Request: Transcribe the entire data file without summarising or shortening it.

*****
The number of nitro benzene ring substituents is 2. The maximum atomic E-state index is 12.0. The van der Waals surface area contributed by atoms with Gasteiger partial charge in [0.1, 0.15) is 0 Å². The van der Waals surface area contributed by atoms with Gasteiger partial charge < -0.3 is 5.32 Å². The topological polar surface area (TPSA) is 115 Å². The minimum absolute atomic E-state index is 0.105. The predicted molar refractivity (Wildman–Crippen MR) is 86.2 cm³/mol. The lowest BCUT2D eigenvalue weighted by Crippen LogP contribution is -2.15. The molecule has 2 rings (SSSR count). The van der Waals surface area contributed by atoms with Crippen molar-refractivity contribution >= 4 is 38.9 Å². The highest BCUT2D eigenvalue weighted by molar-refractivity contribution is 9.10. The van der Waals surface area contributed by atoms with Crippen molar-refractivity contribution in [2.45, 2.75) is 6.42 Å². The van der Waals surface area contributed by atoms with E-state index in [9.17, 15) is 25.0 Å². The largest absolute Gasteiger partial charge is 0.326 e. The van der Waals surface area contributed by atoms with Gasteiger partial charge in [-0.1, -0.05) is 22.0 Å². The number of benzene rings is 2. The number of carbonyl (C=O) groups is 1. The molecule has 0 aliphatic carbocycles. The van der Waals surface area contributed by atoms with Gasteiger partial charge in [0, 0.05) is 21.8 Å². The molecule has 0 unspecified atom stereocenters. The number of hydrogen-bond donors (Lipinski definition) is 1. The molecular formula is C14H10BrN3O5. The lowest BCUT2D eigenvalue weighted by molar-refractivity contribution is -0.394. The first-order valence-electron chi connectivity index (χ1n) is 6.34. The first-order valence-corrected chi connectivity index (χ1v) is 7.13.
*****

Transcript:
The number of nitro benzene ring substituents is 2. The maximum atomic E-state index is 12.0. The van der Waals surface area contributed by atoms with Gasteiger partial charge in [0.1, 0.15) is 0 Å². The van der Waals surface area contributed by atoms with Gasteiger partial charge < -0.3 is 5.32 Å². The topological polar surface area (TPSA) is 115 Å². The minimum absolute atomic E-state index is 0.105. The predicted molar refractivity (Wildman–Crippen MR) is 86.2 cm³/mol. The lowest BCUT2D eigenvalue weighted by Crippen LogP contribution is -2.15. The molecule has 2 rings (SSSR count). The van der Waals surface area contributed by atoms with Crippen molar-refractivity contribution >= 4 is 38.9 Å². The highest BCUT2D eigenvalue weighted by molar-refractivity contribution is 9.10. The van der Waals surface area contributed by atoms with Crippen molar-refractivity contribution in [2.45, 2.75) is 6.42 Å². The van der Waals surface area contributed by atoms with E-state index in [9.17, 15) is 25.0 Å². The largest absolute Gasteiger partial charge is 0.326 e. The van der Waals surface area contributed by atoms with Gasteiger partial charge in [-0.1, -0.05) is 22.0 Å². The number of benzene rings is 2. The number of carbonyl (C=O) groups is 1. The molecule has 0 aliphatic carbocycles. The van der Waals surface area contributed by atoms with Gasteiger partial charge in [0, 0.05) is 21.8 Å². The molecule has 0 unspecified atom stereocenters. The number of hydrogen-bond donors (Lipinski definition) is 1. The molecular formula is C14H10BrN3O5. The lowest BCUT2D eigenvalue weighted by molar-refractivity contribution is -0.394. The first-order valence-electron chi connectivity index (χ1n) is 6.34. The first-order valence-corrected chi connectivity index (χ1v) is 7.13.